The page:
I’d see this as being more of an independent study type course, where students have access to a wide variety of tools, projects accomplished and archived by former students, and libraries of videos of various interesting applications of computers.  They would design a project that applies to something that they are learning in another class.  I think that it would be even more authentic for students to rely on each other for help with the technology, or even connect to older students who have already taken it, through various social networking opportunities.

Or…

Do you really need a course at all.  Why not require (at some level) that every student accomplish a significant project for graduation from each school level (or each grade).  The only requirements would be that it applies to something they are learning or have learned in school, you have to be able to hand it in on a thumb drive or via a URL, and it would be assessed by instructional staff, other students, school/district governance, and members of the community.

We must have just crossed the boarder into Canada.  My feet are getting really cold.

Comments

  • Ty Yost

    Dave,

    I had a short discussion on Twitter last week about this subject.

    I feel that at some point in the life a of a student we should develop basic productivity standards, and deliver them in a vehicle that will make the most of the learning experience. The ability to type, use keyboard shortcuts, manage files, etc is a skill that can be taught. While I dream of a day when all teachers can do this, and incorporate these skills into their classes the simple fact is these skills don’t get taught by accident. Many teachers I see are not meeting basic levels of computer literacy.

    Right now, computer applications happens to be the most reasonable vehicle to deliver these skills. In many cases our strongest technology teachers are in these roles in schools. The best approach would be to take curricular content from the grade level and use it as the framework for the applications course. Word processing and peer review as part of the Language Arts assignments, Spreadsheets of scientific data and math applications, Presentations and Publications for classes and content that happens at grade level. Applying and reinforcing skills within the curriculum, while easing the tech time crunch many teachers feel.

    The Computer applications I see is much more canned and tied to a text that is irrelevant anywhere else but on the bookstand next to the computer. http://www.amazon.com/Microsoft-Office-2007-Introductory-Techniques/dp/141884327X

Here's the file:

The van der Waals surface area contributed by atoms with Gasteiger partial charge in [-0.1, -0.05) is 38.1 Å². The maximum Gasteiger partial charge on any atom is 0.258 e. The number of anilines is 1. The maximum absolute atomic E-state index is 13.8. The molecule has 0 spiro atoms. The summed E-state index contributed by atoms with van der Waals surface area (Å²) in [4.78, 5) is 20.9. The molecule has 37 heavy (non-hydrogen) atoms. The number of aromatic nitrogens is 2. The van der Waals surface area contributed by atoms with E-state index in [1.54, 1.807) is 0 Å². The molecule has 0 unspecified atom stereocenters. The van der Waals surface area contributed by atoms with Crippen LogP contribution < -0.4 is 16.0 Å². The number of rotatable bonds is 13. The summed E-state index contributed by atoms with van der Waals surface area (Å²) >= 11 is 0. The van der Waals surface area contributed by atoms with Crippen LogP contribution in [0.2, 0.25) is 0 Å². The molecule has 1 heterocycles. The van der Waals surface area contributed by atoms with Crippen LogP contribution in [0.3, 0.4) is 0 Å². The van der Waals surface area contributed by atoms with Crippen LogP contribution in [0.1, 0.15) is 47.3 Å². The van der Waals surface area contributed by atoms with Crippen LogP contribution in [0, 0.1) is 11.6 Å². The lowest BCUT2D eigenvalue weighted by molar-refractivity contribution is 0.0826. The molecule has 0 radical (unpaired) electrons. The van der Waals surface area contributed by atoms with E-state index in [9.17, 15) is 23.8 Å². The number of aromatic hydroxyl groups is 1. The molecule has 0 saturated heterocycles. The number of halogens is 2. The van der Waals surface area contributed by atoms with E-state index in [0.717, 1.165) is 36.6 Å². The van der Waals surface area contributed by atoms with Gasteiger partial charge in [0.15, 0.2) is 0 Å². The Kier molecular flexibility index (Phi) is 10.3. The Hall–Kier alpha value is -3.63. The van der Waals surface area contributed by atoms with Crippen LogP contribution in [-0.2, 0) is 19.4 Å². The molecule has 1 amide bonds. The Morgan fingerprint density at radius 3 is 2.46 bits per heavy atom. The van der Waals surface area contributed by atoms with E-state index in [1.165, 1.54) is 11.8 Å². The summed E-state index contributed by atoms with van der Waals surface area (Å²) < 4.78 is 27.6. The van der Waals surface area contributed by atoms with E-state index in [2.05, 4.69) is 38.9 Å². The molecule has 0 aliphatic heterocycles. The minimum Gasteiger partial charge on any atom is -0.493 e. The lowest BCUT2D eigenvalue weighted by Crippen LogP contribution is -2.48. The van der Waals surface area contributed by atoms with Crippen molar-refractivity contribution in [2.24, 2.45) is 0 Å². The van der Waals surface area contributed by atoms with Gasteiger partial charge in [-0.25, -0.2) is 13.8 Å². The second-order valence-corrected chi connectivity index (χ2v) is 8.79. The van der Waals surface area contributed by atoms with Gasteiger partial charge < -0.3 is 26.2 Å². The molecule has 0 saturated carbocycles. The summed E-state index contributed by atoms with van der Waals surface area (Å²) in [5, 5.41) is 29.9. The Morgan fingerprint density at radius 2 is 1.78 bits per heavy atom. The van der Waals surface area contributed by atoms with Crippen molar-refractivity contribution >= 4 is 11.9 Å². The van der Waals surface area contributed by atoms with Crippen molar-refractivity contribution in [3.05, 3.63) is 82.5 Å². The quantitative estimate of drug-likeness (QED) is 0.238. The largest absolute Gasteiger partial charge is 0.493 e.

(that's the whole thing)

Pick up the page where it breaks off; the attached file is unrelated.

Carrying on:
While I agree the context must change, I still think we should “teach” these skills until the skills become common in all users. Many can drive cars, but few are ready for the Indy 500, and the same is true with computer use.

  • http://www.neilhokanson.com Neil Hokanson

    YES!!! This is what I believe should be happening. This is what I have been working to “make” happen. This is what I did in my own classroom. This is what should be and should have been a long time ago! All the way back when I had my first computers in the early 80s in my high school.

    “So I’ve been thinking that instead of Computer Applications, our students should be learning Computer Application. One letter’s difference, a dropped “S,” but a world of difference when it comes to curriculum. Computer Applications implies (to me) a specific list of software tools that students will be taught to use — one tool for a few weeks, then another tool, and then another.

    Instead, I would suggest that students simply learn to apply computers to solve problems or accomplish goals. It really doesn’t matter if they are covering all of the tools, or even if each student is mastering all of the same tools. Students would simply learn how computers can help them do interesting things, and then gain the skills and confidence required to teach themselves, with the guidance of their teachers, the applications to make it happen.”

    Application is the key to understanding. When I was taught to weld in Ag Shop the real learning began when we struck our first arc. Yes, we went over safety, and learned about the equipment, but we had to drop our helmets and weld to learn.

    • Ty Yost

      Neil,

      I was a shop teacher before I became hooked on edtech. I believe that you are right when you talk about when learning occurred at the application.

      I would like to see the application and the computer meet in real world work, while teaching some real productivity tools and shortcuts.

      Like striking the arc produces the weld, but the technique you use in the process directly influences the finished result.

      Ty

  • Nathan

    Of late I’ve been down on the Business Ed type “computer” classes, that in my district are taught by old school teachers that came kicking and screaming from shorthand and typing classes. Much student time and building technology is wasted in these classes fitting old curriculum into a new world. Kids don’t need to be assessed on how to create word art of how fast they type. What troubles me is how computer science courses were knocked out in place of these applications courses. So instead of teaching students how computers work, we drill them in the nuances of Word or some other horrible Microsoft product.